Mobile Learning Basis – Internet Growth
by Mark Sivy
Keeping in mind that mobile learning is the study and ethical practice of facilitating learning and improving performance through various contexts and interactions by creating, using, and managing appropriate technological and educational processes and resources, it is dependent upon the Internet. In this post, I’ll discuss the impact of the Internet on online learning in general. Mobile learning is a subset of online learning, which will be discussed in my next post.
The use of the Internet for purposes of communication and information has experienced rapid growth during the past two decades. The 2013 Pew Internet Use Survey results show that over 86% of all adults (18+ years of age) in the United States are connected to the Internet, whereas in 1995 it was 14%. The Miniwatts Marketing Group maintains global Internet usage statistics, which indicated in June 2012 that over 34% of the global population were connected to the Internet and that this indicated a 566% increase since 2000.
The point made by this Internet usage information is that the path is for the broad use of the Internet as a conduit for mobile learning is widening. In a 2012 global Internet user survey by the Internet Society, 98% of the participants agreed that the Internet is essential for access to education and knowledge.
Evidence indicates that the use of the Internet for education is steadily increasing and has seen the fastest growth in higher education. An August 2011 Pew Research Center survey, The Digital Revolution and Higher Education, found that 77% of colleges and 89% of four-year universities of offer online courses. Also reflecting this growth in online courses is a Sloan Consortium and Babson Survey Research Group report, Grade Change: Tracking Online Education in the United States, 2013, which found that over 7.1 million higher education students (33.5%) took at least one online course in the Fall 2013 term. In terms of fully online higher education institutions, the Online Education Database organization currently contains reviews of over 1847 higher education schools in the US that offer online courses.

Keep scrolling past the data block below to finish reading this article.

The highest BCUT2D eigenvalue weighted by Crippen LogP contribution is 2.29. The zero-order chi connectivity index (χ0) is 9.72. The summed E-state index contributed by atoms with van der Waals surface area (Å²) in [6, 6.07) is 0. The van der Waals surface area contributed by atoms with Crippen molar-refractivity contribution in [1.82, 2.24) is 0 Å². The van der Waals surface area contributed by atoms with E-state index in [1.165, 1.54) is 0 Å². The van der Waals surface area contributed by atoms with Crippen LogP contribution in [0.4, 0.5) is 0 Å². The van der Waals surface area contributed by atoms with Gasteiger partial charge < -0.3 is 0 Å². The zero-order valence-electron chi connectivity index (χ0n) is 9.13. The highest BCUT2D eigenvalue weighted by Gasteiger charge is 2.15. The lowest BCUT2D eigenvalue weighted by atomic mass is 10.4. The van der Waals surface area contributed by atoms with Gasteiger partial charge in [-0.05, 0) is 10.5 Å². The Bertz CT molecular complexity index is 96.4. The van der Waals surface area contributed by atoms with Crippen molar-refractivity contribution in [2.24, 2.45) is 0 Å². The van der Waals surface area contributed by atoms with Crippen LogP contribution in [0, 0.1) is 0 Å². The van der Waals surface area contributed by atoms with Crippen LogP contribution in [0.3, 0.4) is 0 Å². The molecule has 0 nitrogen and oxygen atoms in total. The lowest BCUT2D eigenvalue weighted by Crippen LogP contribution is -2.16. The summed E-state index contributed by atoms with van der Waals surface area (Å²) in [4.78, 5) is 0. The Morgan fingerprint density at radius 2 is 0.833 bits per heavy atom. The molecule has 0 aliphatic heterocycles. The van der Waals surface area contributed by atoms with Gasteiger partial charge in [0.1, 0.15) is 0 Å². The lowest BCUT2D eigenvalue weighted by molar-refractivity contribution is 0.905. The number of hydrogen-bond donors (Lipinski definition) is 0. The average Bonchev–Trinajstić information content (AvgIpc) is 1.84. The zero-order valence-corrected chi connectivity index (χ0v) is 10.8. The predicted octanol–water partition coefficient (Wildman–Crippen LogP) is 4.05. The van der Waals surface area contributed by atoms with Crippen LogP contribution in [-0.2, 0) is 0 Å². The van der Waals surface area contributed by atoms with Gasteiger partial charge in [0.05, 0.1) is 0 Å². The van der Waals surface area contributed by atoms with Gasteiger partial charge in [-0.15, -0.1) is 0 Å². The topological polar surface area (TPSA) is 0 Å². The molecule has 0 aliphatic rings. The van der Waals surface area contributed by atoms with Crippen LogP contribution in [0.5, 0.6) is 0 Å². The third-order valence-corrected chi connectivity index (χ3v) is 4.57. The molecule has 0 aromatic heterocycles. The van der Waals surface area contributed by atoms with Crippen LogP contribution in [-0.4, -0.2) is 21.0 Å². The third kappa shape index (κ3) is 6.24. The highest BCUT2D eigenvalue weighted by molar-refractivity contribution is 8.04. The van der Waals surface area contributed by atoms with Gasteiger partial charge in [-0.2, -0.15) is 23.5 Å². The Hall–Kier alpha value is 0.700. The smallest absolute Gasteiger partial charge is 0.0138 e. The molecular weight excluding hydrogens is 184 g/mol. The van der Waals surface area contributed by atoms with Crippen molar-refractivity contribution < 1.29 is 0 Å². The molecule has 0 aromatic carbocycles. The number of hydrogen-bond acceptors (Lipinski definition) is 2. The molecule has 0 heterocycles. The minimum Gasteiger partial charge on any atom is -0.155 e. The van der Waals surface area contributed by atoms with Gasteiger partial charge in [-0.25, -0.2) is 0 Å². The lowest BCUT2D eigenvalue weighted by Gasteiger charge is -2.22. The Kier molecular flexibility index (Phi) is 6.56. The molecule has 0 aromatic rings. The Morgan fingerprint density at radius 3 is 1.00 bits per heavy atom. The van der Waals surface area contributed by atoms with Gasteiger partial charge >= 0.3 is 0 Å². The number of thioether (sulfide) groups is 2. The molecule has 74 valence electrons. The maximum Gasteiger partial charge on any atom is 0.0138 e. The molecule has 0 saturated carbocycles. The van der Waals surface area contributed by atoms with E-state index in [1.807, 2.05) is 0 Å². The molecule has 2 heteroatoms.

In the K-12 setting, there has also been a rapid increase in the use of online courses and resources. There is an increasing emphasis on online and blended courses and online learning systems, such as found in the National Education Technology Plan, released by the U.S. Department of Education in 2010. A Project Tomorrow survey report, Learning in the 21st Century: 2011 Trends Update, found that three times as many high school students and twice as many middle school students are learning online as compared to the original 2007 report. It was also noted that in 2011, 27% of all high school students took at least on class online. In Project Tomorrow’s 2013 Trends in Online Learning Virtual, Blended and Flipped Classrooms, it is reported that 43% of US school districts offer access to online courses. In iNACOL’s 2013 Fast Facts About Online Learning states that five states – Alabama, Florida, Arkansas, Virginia, and Michigan – require online learning for students in the public schools. According to the Evergreen Education Group’s 2013 Keeping Pace with K-12 Online Learning Report, 26 states have state-led virtual schools, 24 states have blended schools, 30 states have fully online schools, and the number of private online learning options is increasing.
Online learning is also playing an important role in the multi-billion dollar corporate training industry as seen in articles such as one at Forbes and another at CNBC. These articles and others indicate the robust adoption of online learning as an active component of corporate training and development efforts. An infographic at the e-Learning Industry website claims that in 2013, 77% of American corporations were using online learning. Global Industry Analysts, Inc. projects that by 2015, education and corporate e-learning will be a US$107 billion industry.
Mobile learning is a variation of online learning which takes into account both the benefits and limitations of mobile devices, typically a tablet or smartphone. Even though the concept of mobile learning (or m-learning as it is often called) has become one of the latest buzzwords in academic and corporate settings, it’s been around for many years with its roots set in scientific visions of the future and science fiction. Today’s perspective of mobile learning is based upon the growing availability of broadband Internet access and the proliferation of Wi-Fi and mobile services such as 3G and 4G.
Reflection Point – “The next big killer application on the Internet is going to be education.” ~John Chambers